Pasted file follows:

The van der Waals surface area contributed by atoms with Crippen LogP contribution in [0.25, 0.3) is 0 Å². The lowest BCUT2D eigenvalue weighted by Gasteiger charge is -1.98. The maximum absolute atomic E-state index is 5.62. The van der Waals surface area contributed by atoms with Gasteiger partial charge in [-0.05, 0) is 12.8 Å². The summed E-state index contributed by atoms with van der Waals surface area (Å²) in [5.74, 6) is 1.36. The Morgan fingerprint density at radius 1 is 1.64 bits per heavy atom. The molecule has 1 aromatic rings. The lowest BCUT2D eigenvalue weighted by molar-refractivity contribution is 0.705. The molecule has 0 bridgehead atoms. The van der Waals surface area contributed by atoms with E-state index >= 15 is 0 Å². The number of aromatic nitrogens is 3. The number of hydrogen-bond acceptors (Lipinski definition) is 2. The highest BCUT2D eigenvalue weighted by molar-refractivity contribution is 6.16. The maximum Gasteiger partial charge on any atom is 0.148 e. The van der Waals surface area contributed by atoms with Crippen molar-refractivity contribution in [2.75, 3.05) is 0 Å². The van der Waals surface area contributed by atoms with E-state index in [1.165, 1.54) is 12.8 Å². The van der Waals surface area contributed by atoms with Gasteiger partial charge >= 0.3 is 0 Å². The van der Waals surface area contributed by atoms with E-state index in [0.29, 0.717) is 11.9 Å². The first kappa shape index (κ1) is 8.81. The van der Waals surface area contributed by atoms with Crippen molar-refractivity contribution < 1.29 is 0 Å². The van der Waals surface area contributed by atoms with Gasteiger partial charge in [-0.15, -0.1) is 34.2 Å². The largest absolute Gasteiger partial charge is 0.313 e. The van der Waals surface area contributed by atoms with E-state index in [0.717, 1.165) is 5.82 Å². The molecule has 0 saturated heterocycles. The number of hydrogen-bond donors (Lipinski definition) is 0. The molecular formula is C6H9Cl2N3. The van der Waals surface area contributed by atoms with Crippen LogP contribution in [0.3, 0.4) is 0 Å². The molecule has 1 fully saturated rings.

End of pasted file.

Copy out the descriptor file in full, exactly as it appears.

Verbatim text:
The van der Waals surface area contributed by atoms with Crippen LogP contribution in [0.25, 0.3) is 0 Å². The lowest BCUT2D eigenvalue weighted by Gasteiger charge is -1.98. The maximum absolute atomic E-state index is 5.62. The van der Waals surface area contributed by atoms with Gasteiger partial charge in [-0.05, 0) is 12.8 Å². The summed E-state index contributed by atoms with van der Waals surface area (Å²) in [5.74, 6) is 1.36. The Morgan fingerprint density at radius 1 is 1.64 bits per heavy atom. The molecule has 1 aromatic rings. The lowest BCUT2D eigenvalue weighted by molar-refractivity contribution is 0.705. The molecule has 0 bridgehead atoms. The van der Waals surface area contributed by atoms with E-state index >= 15 is 0 Å². The number of aromatic nitrogens is 3. The number of hydrogen-bond acceptors (Lipinski definition) is 2. The highest BCUT2D eigenvalue weighted by molar-refractivity contribution is 6.16. The maximum Gasteiger partial charge on any atom is 0.148 e. The van der Waals surface area contributed by atoms with Crippen molar-refractivity contribution in [2.75, 3.05) is 0 Å². The van der Waals surface area contributed by atoms with E-state index in [1.165, 1.54) is 12.8 Å². The van der Waals surface area contributed by atoms with Gasteiger partial charge >= 0.3 is 0 Å². The van der Waals surface area contributed by atoms with E-state index in [0.29, 0.717) is 11.9 Å². The first kappa shape index (κ1) is 8.81. The van der Waals surface area contributed by atoms with Crippen molar-refractivity contribution < 1.29 is 0 Å². The van der Waals surface area contributed by atoms with Gasteiger partial charge in [-0.15, -0.1) is 34.2 Å². The largest absolute Gasteiger partial charge is 0.313 e. The van der Waals surface area contributed by atoms with E-state index in [0.717, 1.165) is 5.82 Å². The molecule has 0 saturated heterocycles. The number of hydrogen-bond donors (Lipinski definition) is 0. The molecular formula is C6H9Cl2N3. The van der Waals surface area contributed by atoms with Crippen LogP contribution in [0.3, 0.4) is 0 Å². The molecule has 1 fully saturated rings.